TUESDAY, May 22 (HealthDay News) -- Healthier lifestyles and better disease management led to a sharp drop in death rates for Americans with diabetes between 1997 and 2006, especially deaths caused by heart disease and stroke, a new federal government report shows.
During that time, deaths from all causes for Americans with diabetes fell by 23 percent and deaths caused by heart disease and stroke in this group declined by 40 percent, according to the analysis of 1997-2004 National Health Interview Survey data on nearly 250,000 adults.
One expert said the findings were reason for hope.
"The encouraging news that less diabetic patients are dying from heart disease and stroke is a testament to multiple factors that have changed the playing field," said Dr. Tara Narula, a cardiologist at Lenox Hill Hospital in New York City.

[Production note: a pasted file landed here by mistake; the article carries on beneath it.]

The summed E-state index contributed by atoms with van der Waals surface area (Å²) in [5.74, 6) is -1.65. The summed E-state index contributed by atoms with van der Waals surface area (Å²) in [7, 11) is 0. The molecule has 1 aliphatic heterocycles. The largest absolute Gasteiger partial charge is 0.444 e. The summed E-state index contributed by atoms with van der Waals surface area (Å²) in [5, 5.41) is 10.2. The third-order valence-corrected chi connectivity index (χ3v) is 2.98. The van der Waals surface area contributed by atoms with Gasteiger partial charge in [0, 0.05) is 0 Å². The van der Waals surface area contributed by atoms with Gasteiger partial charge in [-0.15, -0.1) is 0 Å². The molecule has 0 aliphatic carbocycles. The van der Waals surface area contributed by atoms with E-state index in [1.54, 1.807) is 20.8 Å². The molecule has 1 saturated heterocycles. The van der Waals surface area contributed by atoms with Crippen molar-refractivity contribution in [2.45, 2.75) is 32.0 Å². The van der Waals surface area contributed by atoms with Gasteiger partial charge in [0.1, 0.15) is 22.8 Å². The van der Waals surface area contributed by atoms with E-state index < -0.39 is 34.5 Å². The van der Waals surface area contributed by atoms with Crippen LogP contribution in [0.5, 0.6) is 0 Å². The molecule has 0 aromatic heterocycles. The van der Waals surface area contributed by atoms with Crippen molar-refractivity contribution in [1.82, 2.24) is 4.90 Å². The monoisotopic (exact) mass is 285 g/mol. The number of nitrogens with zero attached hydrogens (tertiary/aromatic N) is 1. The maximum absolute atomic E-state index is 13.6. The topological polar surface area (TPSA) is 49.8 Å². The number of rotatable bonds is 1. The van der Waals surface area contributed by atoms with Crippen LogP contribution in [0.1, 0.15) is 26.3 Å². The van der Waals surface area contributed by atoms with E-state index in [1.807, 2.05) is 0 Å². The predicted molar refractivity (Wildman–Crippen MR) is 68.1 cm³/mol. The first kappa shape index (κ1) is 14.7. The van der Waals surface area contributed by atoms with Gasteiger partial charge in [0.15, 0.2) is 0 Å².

The study was conducted by researchers at the U.S. Centers for Disease Control and Prevention and the U.S. National Institutes of Health. They stressed that despite improvements in care, adults with diabetes are still more likely to die at a younger age than those without the disease. Nevertheless, the gap is narrowing, they said.
Contributing to the decline in death rates among people with diabetes were improved medical treatments for heart disease, better management of diabetes, better control of high blood pressure and high cholesterol, and healthy lifestyle changes among diabetes patients, who were less likely to smoke and more likely to be physically active than in the past.
Narula agreed, noting that improvements in drug therapy and control of risk factors have been key to keeping diabetic patients healthier for longer. Advances in the surgical care of heart disease have helped, too, she said.
"Finally, widespread educational campaigns about heart disease and diabetes have increased awareness in the general public and physician practice of how diabetes affects the cardiovas
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